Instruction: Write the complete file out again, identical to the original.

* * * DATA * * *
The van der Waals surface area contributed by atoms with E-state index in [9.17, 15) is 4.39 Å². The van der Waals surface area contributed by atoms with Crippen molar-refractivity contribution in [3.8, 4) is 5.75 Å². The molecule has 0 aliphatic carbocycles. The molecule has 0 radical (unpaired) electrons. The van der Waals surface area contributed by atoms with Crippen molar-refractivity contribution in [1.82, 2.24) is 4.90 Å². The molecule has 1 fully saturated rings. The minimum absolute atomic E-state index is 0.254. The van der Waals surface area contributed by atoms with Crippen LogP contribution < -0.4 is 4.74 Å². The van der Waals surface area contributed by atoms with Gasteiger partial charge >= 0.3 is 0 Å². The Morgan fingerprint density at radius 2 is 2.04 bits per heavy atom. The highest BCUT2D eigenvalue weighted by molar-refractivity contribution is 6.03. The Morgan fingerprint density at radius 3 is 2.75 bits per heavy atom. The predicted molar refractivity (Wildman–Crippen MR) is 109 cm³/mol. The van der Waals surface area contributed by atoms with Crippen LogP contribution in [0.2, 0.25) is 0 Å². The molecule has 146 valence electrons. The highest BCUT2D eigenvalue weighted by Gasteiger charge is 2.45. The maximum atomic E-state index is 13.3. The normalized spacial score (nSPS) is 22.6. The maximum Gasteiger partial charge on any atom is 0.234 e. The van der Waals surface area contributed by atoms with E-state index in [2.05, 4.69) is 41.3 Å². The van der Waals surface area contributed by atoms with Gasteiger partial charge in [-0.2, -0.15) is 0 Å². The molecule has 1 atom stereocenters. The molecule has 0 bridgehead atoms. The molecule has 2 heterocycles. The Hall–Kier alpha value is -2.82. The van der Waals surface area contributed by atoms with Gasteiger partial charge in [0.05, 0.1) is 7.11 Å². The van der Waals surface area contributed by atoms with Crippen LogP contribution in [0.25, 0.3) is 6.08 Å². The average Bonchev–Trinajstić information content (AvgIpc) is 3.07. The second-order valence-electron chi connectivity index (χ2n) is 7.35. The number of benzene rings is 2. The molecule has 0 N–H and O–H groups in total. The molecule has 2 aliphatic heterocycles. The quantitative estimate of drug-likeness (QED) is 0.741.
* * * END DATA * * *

The van der Waals surface area contributed by atoms with E-state index in [9.17, 15) is 4.39 Å². The van der Waals surface area contributed by atoms with Crippen molar-refractivity contribution in [3.8, 4) is 5.75 Å². The molecule has 0 aliphatic carbocycles. The molecule has 0 radical (unpaired) electrons. The van der Waals surface area contributed by atoms with Crippen molar-refractivity contribution in [1.82, 2.24) is 4.90 Å². The molecule has 1 fully saturated rings. The minimum absolute atomic E-state index is 0.254. The van der Waals surface area contributed by atoms with Crippen LogP contribution < -0.4 is 4.74 Å². The van der Waals surface area contributed by atoms with Gasteiger partial charge >= 0.3 is 0 Å². The Morgan fingerprint density at radius 2 is 2.04 bits per heavy atom. The highest BCUT2D eigenvalue weighted by molar-refractivity contribution is 6.03. The Morgan fingerprint density at radius 3 is 2.75 bits per heavy atom. The predicted molar refractivity (Wildman–Crippen MR) is 109 cm³/mol. The van der Waals surface area contributed by atoms with Crippen LogP contribution in [0.2, 0.25) is 0 Å². The molecule has 146 valence electrons. The highest BCUT2D eigenvalue weighted by Gasteiger charge is 2.45. The maximum atomic E-state index is 13.3. The normalized spacial score (nSPS) is 22.6. The maximum Gasteiger partial charge on any atom is 0.234 e. The van der Waals surface area contributed by atoms with E-state index in [2.05, 4.69) is 41.3 Å². The van der Waals surface area contributed by atoms with Gasteiger partial charge in [-0.2, -0.15) is 0 Å². The molecule has 1 atom stereocenters. The molecule has 0 bridgehead atoms. The molecule has 2 heterocycles. The Hall–Kier alpha value is -2.82. The van der Waals surface area contributed by atoms with Gasteiger partial charge in [0.05, 0.1) is 7.11 Å². The van der Waals surface area contributed by atoms with Crippen LogP contribution in [0.25, 0.3) is 6.08 Å². The average Bonchev–Trinajstić information content (AvgIpc) is 3.07. The second-order valence-electron chi connectivity index (χ2n) is 7.35. The number of benzene rings is 2. The molecule has 0 N–H and O–H groups in total. The molecule has 2 aliphatic heterocycles. The quantitative estimate of drug-likeness (QED) is 0.741.